Jeanine Deckers was the unlikeliest of one-hit wonders, a singing nun from Belgium who called herself “Sister Smile.” Her life came to a tragic end 26 years ago today…
When you think of pop music in 1963, maybe you think the Beatles. Maybe the Ronettes, Jan and Dean, or the Four Seasons – all had big hits that year. But in December 1963, while the U.S. was still reeling from the assassination of President John F. Kennedy, for three weeks the number one slot on the pop charts was occupied by the unlikeliest of one-hit wonders, a singing nun from Belgium called Soeur Sourire – “Sister Smile.” Her life came to a tragic end 26 years ago today.
Born Jeanne-Paule Marie Deckers, Jeanine Deckers was encouraged by her parents to take over the family bakery in Brussels, but instead briefly enrolled in a Paris art school. She then shocked her family by dropping out and joining the Dominican Fichermont Convent in Waterloo, Belgium, and becoming Sister Luc-Gabrielle. While there, she would entertain her fellow sisters by playing songs on her guitar (like B.B. King’s guitar Lucille or Eric Clapton’s Blackie, her instrument also had its own name – Sister Adele). She chafed against the discipline of cloistered life, but was encouraged by her superiors to record some of her songs, as they believed the simple, airy tunes would be useful in missionary work.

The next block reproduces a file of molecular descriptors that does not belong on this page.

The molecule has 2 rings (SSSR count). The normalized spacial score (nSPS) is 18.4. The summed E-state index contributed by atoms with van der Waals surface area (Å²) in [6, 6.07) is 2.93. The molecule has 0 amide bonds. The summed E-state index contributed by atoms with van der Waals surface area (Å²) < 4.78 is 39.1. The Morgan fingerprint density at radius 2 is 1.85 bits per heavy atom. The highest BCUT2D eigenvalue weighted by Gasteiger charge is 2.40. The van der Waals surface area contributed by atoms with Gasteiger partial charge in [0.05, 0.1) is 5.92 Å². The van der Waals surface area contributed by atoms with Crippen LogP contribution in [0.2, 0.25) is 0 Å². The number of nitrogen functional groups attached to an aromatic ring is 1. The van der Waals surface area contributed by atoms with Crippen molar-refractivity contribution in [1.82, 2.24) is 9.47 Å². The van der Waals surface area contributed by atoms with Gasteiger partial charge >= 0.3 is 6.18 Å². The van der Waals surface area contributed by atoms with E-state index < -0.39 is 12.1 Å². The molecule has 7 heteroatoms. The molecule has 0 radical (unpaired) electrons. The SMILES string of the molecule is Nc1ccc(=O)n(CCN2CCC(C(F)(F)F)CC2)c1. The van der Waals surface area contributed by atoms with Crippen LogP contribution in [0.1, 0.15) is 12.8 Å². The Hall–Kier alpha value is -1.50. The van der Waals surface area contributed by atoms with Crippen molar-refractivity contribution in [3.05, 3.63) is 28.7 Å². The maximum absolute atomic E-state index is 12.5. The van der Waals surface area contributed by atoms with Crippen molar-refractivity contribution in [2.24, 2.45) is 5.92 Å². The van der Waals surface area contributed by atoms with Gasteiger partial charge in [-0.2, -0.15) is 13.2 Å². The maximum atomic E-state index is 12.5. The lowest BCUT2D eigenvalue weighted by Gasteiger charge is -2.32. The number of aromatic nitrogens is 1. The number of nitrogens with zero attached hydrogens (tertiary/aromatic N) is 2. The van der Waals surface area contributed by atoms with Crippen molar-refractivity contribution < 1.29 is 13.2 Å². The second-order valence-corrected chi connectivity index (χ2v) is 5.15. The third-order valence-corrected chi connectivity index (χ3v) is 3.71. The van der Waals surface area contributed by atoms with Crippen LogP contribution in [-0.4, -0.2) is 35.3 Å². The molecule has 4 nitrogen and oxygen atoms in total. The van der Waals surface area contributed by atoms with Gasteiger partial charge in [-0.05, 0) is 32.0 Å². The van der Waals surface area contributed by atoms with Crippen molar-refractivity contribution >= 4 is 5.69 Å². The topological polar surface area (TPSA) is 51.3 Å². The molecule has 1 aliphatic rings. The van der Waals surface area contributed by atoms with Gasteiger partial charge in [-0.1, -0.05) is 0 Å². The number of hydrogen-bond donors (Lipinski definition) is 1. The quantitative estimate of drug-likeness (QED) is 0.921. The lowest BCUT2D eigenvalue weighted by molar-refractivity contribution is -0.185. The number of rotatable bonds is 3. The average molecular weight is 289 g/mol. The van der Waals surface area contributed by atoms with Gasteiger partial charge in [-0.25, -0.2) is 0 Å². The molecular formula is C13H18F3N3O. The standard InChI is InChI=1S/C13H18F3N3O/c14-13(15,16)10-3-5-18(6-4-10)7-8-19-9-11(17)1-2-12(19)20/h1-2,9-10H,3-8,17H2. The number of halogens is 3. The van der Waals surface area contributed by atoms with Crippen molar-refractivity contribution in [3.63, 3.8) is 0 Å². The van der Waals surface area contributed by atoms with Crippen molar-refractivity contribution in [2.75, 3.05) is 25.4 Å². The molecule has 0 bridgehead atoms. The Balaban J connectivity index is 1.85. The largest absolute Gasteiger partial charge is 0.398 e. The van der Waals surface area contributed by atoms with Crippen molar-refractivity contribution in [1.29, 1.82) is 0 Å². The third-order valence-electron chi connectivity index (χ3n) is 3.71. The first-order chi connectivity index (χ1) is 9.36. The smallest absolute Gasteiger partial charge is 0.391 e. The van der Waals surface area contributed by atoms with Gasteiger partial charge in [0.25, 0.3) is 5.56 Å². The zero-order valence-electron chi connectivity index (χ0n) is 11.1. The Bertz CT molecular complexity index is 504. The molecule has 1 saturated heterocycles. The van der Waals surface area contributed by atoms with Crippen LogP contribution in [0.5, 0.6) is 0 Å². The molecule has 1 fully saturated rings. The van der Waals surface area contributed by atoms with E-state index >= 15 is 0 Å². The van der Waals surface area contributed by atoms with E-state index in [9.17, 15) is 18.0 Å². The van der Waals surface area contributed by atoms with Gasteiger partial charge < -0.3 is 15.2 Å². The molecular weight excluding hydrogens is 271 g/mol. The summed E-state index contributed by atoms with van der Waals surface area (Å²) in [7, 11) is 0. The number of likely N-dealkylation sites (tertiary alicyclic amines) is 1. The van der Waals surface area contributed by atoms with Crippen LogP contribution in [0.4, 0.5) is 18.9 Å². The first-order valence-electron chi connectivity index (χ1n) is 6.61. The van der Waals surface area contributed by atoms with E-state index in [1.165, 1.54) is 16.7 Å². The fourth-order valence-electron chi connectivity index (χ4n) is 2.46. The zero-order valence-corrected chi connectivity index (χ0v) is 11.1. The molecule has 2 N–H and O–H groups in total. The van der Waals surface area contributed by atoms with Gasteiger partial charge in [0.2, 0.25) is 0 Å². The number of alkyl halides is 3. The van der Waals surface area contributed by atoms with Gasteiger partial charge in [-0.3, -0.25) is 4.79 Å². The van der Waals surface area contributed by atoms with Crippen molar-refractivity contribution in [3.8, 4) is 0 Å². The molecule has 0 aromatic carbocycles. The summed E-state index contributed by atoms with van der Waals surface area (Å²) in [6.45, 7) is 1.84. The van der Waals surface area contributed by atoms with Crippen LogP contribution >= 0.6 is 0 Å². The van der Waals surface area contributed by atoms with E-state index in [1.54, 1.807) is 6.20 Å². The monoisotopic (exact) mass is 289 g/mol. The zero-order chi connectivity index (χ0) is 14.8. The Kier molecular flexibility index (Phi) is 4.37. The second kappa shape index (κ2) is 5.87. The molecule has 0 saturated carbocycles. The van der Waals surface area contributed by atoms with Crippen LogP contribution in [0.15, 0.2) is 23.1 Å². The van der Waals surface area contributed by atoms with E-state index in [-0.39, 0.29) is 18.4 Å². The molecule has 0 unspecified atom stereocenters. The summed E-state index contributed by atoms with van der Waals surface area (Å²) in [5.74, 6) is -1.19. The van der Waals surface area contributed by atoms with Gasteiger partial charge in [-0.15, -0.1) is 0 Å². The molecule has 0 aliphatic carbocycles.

Deckers entered the Philips Recording Studio in Brussels in October 1961, and, pleased with the results, the higher-ups at Fichermont agreed to press 1,000 copies of her record. A Philips executive happened to hear the recording, and convinced the order to allow them to commercially market the recording. None could have forseen what would happen next.
The single “Dominique” became an instant hit in Europe. The record didn’t make its American debut until late 1963, but in many ways, given the tumult the country was experiencing, an innocuous ditty dedicated to a 13th Century saint proved a perfectly timed release. In the wake of President Kennedy’s death, many were seeking softer fare on the radio dial, eschewing songs like the Surfaris’ “Wipe Out” for more soothing, less chaotic sounds. The song would top the U.S. Billboard charts for four weeks in row. With more versions recorded in Dutch, German, Hebrew and Japanese, the song charted in 11 countries between 1963 and 1964.